Wednesday, February 20, 2013

Some more Minchas Shai on Megillat Esther.

In Esther 1:4:
ד  בְּהַרְאֹתוֹ, אֶת-עֹשֶׁר כְּבוֹד מַלְכוּתוֹ, וְאֶת-יְקָר, תִּפְאֶרֶת גְּדוּלָּתוֹ; יָמִים רַבִּים, שְׁמוֹנִים וּמְאַת יוֹם.4 when he showed the riches of his glorious kingdom and the honour of his excellent majesty, many days, even a hundred and fourscore days.

Minchas Shai writes:

בְּהַרְאֹתוֹ -- is chaser vav [J: after the aleph].

וְאֶת-יְקָר -- Ibn Ezra in Sefer Tzachot brings this example amongst those with patach (יְקַר) and so wrote Rabbi Yehuda, that it has a patach, because it is a construct form [the honor of his excellent majesty]. And Rabbi Yona [Ibn Janach] wrote that it has a kametz (יְקָר). And it is written in the Michlol [of Radak] page 198 that so is found in precise sefarim with kametz, and so does the author of the Masoret bring it [in the list] with those with kametz yet are in construct form. And in the Shorashim [of Radak] he wrote 'and we found it in a few precise sefarim with a kametz and in a few of them with a patach.

תִּפְאֶרֶת גְּדוּלָּתוֹ -- [Josh: to interject, an וּ is a long vowel, while an ֻ is a short vowel. Long vowels are often in closes syllables, meaning consonant vowel consonant, while long vowels are often in open syllables, meaning consonant vowel. The hard dagesh in the lamed is an example of gemination, meaning the doubling of the consonant, so that the lamed serves as both the close of the previous syllable and the start of the next syllable. This seems strange, for why geminate the lamed to close the previous syllable, when the previous vowel is long? On to Minchas Shai.] In the precise texts, the lamed has a dagesh [to geminate it] and [yet, before it the vowel /oo/]  is melei vav [making it a long syllable]. And there is a Masorah upon it that there is none other found.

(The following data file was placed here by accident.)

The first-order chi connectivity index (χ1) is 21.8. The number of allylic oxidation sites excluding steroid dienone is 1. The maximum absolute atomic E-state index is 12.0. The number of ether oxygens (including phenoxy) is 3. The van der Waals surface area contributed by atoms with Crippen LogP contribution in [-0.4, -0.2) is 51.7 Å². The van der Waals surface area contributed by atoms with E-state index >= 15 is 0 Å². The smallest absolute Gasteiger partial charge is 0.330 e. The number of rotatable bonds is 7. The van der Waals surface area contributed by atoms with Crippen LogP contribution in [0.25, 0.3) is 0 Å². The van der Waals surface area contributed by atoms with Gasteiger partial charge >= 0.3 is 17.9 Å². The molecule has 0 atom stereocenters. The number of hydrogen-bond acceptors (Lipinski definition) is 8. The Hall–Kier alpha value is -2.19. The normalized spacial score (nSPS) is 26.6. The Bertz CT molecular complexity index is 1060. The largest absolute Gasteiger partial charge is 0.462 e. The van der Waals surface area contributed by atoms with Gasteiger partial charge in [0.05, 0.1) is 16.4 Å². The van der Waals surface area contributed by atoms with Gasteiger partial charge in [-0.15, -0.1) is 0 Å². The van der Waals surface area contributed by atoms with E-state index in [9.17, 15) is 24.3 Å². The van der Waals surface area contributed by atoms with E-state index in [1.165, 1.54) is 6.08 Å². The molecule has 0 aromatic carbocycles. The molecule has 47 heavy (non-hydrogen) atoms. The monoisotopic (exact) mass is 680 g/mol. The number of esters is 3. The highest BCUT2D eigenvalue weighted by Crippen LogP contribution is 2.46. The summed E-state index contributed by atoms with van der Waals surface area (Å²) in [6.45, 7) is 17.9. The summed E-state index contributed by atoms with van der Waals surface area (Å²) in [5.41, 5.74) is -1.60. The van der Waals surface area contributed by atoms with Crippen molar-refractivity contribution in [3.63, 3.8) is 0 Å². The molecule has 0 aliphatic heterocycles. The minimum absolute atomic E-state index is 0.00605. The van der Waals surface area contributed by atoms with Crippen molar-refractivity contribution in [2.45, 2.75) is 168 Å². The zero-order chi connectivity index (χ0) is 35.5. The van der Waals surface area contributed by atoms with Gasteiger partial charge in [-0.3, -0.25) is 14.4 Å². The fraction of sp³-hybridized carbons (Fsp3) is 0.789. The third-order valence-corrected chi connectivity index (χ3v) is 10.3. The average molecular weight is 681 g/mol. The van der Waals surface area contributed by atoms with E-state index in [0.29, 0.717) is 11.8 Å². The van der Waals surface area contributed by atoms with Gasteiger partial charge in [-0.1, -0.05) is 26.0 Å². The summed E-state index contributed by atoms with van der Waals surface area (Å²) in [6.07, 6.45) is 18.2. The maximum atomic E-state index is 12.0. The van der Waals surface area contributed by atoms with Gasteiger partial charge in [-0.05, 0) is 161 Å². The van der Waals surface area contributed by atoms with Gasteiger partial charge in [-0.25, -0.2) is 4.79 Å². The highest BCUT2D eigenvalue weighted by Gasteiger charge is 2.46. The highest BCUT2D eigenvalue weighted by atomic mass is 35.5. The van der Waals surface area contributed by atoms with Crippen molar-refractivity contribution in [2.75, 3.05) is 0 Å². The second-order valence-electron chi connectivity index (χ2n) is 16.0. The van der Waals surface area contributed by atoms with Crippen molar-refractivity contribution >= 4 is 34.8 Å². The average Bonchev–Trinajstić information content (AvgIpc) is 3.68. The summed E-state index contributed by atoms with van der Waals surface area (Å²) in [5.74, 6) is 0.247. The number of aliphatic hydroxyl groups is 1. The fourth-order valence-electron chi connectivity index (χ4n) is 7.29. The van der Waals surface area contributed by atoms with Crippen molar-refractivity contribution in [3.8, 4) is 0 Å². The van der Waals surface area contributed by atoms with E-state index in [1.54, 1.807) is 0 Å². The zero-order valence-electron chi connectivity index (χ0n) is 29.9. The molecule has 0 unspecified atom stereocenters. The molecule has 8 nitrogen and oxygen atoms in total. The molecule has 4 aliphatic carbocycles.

And Rabbi Eliezer of Germeiza [the Rokeach] wrote [about this unexpected vav]: גְּדוּלָּתוֹ  is malei vav, for on every day he [Achashverosh] would show them six of his tisboriyot, that is to say, storehouses. And so too is שְׁמוֹנִים malei [Josh: it occurs 8 times malei and 14 times chaser in Tanach] to teach that they were 'full' [to be able] to show six storehouses every day. End quote.

And this is in accordance with the words of the Sages in Shemot Rabba perek 9 and Midrash Esther Rabbati: Six nisin would he open and show them every day. And the meaning of nisin, R' Naftali explains as types of rooms, and in Matnat Kehuna he explains storehouses, and in Yalkut it is gores it as tishboryot, and these are storehouses, and in another lengthy Targum I found written explicitly [in Aramaic] 'six treasuries he showed to them'. And in parashat Vaera, it is gores it as nisin. And deduces six from that which is written [six terms]:

  1. עֹשֶׁר
  2.  כְּבוֹד
  3.  מַלְכוּתוֹ
  4. וְאֶת-יְקָר
  5. תִּפְאֶרֶת
  6. גְּדוּלָּתוֹ

Behold there are six. And so is evident from the long Targum."

I'll just add that this is the classic approach of remez, to find additional Scriptural allusion to details which were already darshened by more classic means.

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